Predictably, recent weather events on the East Coast have elicited the usual media reaction. Serious publications assure us that the hurricane and the Nor’easter prove beyond any doubt that global warming is a fact.
Those who make such assertions do not know what the word “prove” means and do not know the difference between weather and climate.
As one scientist pointed out, the Atlantic Ocean has cooled and the Pacific Ocean has warmed. The Arctic has warmed while the Antarctic has cooled.
These occurrences have been predicted for years now. They prove nothing about carbon emissions.
This morning Robert Bryce points out that the citizens of the affected East Coast regions are not crying out for more solar panels and windmills.
They are clamoring for more fossil fuels. Without oil, Bryce says, we would all freeze in the dark.
In Bryce’s words:
In the wake of Hurricane Sandy, all of the critical pieces of equipment were burning gasoline or diesel fuel: the pumps removing water from flooded basements and subway tunnels, the generators providing electricity to hospitals and businesses, and the cars, trucks and aircraft providing mobility.
The Sierra Club and its allies on the green left will doubtless continue their decades-long war on the oil and gas industry, but the Sandy disaster-response efforts are showing again that there is no substitute for oil. One of the first things that New Jersey Gov. Chris Christie requested from the federal government after the storm was quick delivery of motor-fuel supplies. The Department of Defense responded with 250,000 gallons of gasoline and 500,000 gallons of diesel.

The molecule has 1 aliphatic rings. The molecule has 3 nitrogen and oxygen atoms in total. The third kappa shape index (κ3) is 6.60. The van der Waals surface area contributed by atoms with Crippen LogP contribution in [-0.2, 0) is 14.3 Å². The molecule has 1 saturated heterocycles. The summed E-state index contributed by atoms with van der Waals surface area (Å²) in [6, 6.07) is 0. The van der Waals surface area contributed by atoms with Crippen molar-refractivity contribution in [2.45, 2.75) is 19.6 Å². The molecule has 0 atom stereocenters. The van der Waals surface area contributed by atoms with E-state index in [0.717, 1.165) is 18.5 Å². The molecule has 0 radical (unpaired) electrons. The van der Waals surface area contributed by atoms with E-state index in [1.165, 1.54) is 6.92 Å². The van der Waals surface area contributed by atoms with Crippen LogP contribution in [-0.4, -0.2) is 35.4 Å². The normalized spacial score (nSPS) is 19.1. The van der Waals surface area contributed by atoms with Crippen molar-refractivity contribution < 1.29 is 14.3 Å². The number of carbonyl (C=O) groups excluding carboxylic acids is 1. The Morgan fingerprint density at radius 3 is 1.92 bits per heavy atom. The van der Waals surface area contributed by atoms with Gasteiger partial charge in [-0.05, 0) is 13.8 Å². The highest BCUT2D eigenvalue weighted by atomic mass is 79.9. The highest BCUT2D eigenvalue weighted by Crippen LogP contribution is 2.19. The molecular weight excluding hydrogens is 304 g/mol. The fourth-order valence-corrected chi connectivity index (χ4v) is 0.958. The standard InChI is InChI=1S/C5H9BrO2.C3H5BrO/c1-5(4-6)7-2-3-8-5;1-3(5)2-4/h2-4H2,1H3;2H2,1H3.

Of course, windmills are far less cost efficient than fossil fuels. Trying to replace the latter with the former is pure folly.
Let's consider what a wind-powered hospital in New York might look like. NYU's Langone Medical Center lost power shortly after Sandy hit. The hospital had diesel-fired emergency generators, but basement flooding caused them to fail. That required the evacuation of hundreds of patients.
Assume the hospital needs one megawatt of emergency electricity-generation capacity. Lives are at stake. It needs power immediately. That capability could easily be provided by a single, trailer-mounted diesel generator, which would occupy a small corner of the hospital's garage (and be safely removed from any flooding threat). By contrast, providing that much wind-generation capacity would require about 5.6 million square feet of land—an area of nearly 100 football fields. And all of that assumes that the land is available, the wind is blowing, and there are enough transmission lines to carry those wind-generated electrons from the countryside into Lower Manhattan.
And that’s not even counting how much all windmills damage human health.